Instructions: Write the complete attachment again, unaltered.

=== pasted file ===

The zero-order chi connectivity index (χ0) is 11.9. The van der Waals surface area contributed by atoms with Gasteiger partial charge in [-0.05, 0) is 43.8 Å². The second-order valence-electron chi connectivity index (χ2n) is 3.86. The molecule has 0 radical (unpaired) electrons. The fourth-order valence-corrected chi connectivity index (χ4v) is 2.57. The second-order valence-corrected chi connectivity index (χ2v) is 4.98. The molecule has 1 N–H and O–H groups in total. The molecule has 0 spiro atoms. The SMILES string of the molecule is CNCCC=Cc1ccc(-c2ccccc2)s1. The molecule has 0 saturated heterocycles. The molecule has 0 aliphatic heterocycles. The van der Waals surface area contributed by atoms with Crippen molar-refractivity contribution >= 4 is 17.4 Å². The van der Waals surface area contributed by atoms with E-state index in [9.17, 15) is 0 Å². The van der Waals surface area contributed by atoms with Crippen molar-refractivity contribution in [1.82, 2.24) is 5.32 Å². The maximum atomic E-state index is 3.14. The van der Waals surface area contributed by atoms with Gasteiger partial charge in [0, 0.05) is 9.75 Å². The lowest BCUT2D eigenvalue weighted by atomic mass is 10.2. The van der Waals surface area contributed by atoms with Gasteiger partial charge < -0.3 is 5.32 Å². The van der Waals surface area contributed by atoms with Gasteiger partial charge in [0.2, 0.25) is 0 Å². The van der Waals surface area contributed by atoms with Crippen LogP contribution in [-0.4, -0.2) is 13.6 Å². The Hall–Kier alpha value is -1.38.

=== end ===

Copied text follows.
The zero-order chi connectivity index (χ0) is 11.9. The van der Waals surface area contributed by atoms with Gasteiger partial charge in [-0.05, 0) is 43.8 Å². The second-order valence-electron chi connectivity index (χ2n) is 3.86. The molecule has 0 radical (unpaired) electrons. The fourth-order valence-corrected chi connectivity index (χ4v) is 2.57. The second-order valence-corrected chi connectivity index (χ2v) is 4.98. The molecule has 1 N–H and O–H groups in total. The molecule has 0 spiro atoms. The SMILES string of the molecule is CNCCC=Cc1ccc(-c2ccccc2)s1. The molecule has 0 saturated heterocycles. The molecule has 0 aliphatic heterocycles. The van der Waals surface area contributed by atoms with Crippen molar-refractivity contribution >= 4 is 17.4 Å². The van der Waals surface area contributed by atoms with E-state index in [9.17, 15) is 0 Å². The van der Waals surface area contributed by atoms with Crippen molar-refractivity contribution in [1.82, 2.24) is 5.32 Å². The maximum atomic E-state index is 3.14. The van der Waals surface area contributed by atoms with Gasteiger partial charge in [0, 0.05) is 9.75 Å². The lowest BCUT2D eigenvalue weighted by atomic mass is 10.2. The van der Waals surface area contributed by atoms with Gasteiger partial charge < -0.3 is 5.32 Å². The van der Waals surface area contributed by atoms with Gasteiger partial charge in [0.2, 0.25) is 0 Å². The van der Waals surface area contributed by atoms with Crippen LogP contribution in [-0.4, -0.2) is 13.6 Å². The Hall–Kier alpha value is -1.38.